Webutuck High School has new principal, Robert Knuschke
Robert Knuschke Photo submitted

Webutuck High School has new principal, Robert Knuschke

WEBUTUCK — After a meticulous search for a leader to step into what seemed like an impossible position to fill — principal  at Webutuck High School (WHS) —the North East (Webutuck) Central School District’s Bard of Education (BOE) was tickled when it announced it hired Robert Knuschke as its new principal earlier this year.

Knuschke’s first day was Friday, July 1. He follows on the heels of popular WHS Principal Katy McEnroe, whose retirement became official on June 30.

Though raised in Red Hook, Knuschke began cultivating his administrative career in North Carolina. He was hired as a teacher for the Brunswick County School District in 1998. After getting involved with its former Principal Fellows program and paid to obtain his administrative degree, Knuschke earned a Masters of Science in educational leadership and administration at the University of North Carolina in Wilmington. He later earned a doctorate in educational leadership and administration at Wingate University, also in North Carolina.

Throughout his 16 years in that state, Knuschke worked as an associate principal for the New Hanover County School District in Wilmington before returning to Brunswick County as principal of Leland Middle School.

Of the 14 years he spent as an administrator for schools in Kannapolis, N.C., he served as that district’s director of student services, as a principal and as director of secondary education and career and technical education.

After moving back to Dutchess County in 2014, Knuschke continued his career as a middle school administrator. He joined the Spackenkill Union Free School District as principal, and was later hired as the high school/middle school principal for the Walton Central School District.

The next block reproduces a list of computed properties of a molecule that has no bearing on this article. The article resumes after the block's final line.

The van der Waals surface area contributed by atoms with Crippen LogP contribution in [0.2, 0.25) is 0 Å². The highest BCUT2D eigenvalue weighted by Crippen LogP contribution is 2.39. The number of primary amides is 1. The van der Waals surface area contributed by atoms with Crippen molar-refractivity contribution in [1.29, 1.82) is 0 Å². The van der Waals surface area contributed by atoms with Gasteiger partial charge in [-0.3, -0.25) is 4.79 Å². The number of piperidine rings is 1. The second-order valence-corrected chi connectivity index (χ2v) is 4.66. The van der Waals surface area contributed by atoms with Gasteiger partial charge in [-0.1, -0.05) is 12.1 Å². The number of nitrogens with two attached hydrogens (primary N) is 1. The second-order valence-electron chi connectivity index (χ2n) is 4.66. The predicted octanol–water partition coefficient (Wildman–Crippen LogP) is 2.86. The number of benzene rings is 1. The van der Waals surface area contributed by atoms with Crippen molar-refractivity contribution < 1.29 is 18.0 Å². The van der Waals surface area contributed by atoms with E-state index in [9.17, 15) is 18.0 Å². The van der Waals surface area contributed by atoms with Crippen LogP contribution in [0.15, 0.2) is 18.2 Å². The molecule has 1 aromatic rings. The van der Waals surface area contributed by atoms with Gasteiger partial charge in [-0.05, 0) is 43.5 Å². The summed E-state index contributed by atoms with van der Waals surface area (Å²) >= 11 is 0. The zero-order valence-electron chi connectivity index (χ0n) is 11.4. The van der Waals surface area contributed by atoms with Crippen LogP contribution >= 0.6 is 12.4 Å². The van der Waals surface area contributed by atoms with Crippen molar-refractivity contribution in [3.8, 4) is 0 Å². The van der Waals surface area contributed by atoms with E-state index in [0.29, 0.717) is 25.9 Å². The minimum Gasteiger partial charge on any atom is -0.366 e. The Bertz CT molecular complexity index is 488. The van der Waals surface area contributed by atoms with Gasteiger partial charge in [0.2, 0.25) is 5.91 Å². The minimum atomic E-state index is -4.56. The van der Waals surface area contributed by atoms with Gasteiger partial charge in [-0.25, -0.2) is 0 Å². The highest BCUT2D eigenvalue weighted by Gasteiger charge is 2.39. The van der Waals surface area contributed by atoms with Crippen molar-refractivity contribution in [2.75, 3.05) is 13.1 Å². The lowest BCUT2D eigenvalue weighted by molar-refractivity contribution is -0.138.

Training an intern to become middle school principal allowed Knuschke to focus on leading the high school, an experience he said he loved. Knuschke said he likes the “energy” of high school. He also likes getting to know  students and watching them partake in extracurriculars.

“I really do enjoy the culture of a small-town high school and the connections you can make with families and kids,” he said. “It’s difficult to develop truly, truly meaningful connections with your students, with your parents, when you’ve got huge numbers.”

Before applying for the principal’s position at Webutuck, Knuschke was working as assistant principal of CTE at the Ulster County Board of Cooperative Educational Services (BOCES).

Reflecting on his credentials, he said he’s well-rounded in education and anticipates using what that background to develop some signature programs at WHS.

After meeting Webutuck Superintendent of Schools Raymond Castellani and the Webutuck BOE, Knuschke said he was very impressed to learn how “student-focused” they are and about their desire to have someone “continue to develop a positive culture of opportunity, thinking out of the box and creating authentic learning outcomes for students.”

Knuschke was appointed to a three-year probationary term by the BOE on Feb. 7.

Regarding his own vision, he hopes to create authentic learning opportunities that go beyond the classroom. The goal, he said, is for Webutuck to connect with local businesses and industries so students will see the relevance of what they’re learning.

Knuschke also plans to create a program where students work with people in a professional setting or industry, such as in the construction and engineering fields, in veterinary facilities and other fields.

He said setting up an advisory board with Webutuck teachers could progress, and potentially allow students to spend part of their school day on site at a facilities as part of a work-based learning program. Knuschke plans to start small so people recognize the value of such a program, and underlined the importance of having input from stakeholders of all different levels.

“I am honored to be chosen,” Knuschke said, adding he plans to work hard. “I need to go into the situation and honor the people that have been in the trenches there.”

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